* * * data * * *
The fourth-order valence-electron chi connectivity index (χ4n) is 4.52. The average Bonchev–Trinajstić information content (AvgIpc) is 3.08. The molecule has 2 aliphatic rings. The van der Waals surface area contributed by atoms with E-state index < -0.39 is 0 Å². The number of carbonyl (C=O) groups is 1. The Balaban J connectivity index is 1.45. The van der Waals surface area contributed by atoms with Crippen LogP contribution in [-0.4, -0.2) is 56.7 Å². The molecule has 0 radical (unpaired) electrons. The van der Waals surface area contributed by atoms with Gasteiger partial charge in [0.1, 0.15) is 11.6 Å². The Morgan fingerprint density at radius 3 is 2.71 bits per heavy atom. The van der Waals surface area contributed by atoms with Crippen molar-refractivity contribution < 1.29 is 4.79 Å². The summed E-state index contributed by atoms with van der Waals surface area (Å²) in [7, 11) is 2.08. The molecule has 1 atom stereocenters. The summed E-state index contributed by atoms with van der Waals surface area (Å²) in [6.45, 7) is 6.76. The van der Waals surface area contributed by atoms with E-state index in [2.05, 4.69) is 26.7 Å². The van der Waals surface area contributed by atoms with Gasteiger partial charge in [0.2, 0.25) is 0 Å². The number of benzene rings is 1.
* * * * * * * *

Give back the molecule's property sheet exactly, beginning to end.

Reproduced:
The fourth-order valence-electron chi connectivity index (χ4n) is 4.52. The average Bonchev–Trinajstić information content (AvgIpc) is 3.08. The molecule has 2 aliphatic rings. The van der Waals surface area contributed by atoms with E-state index < -0.39 is 0 Å². The number of carbonyl (C=O) groups is 1. The Balaban J connectivity index is 1.45. The van der Waals surface area contributed by atoms with Crippen LogP contribution in [-0.4, -0.2) is 56.7 Å². The molecule has 0 radical (unpaired) electrons. The van der Waals surface area contributed by atoms with Gasteiger partial charge in [0.1, 0.15) is 11.6 Å². The Morgan fingerprint density at radius 3 is 2.71 bits per heavy atom. The van der Waals surface area contributed by atoms with Crippen molar-refractivity contribution < 1.29 is 4.79 Å². The summed E-state index contributed by atoms with van der Waals surface area (Å²) in [7, 11) is 2.08. The molecule has 1 atom stereocenters. The summed E-state index contributed by atoms with van der Waals surface area (Å²) in [6.45, 7) is 6.76. The van der Waals surface area contributed by atoms with E-state index in [2.05, 4.69) is 26.7 Å². The van der Waals surface area contributed by atoms with Gasteiger partial charge in [0.2, 0.25) is 0 Å². The number of benzene rings is 1.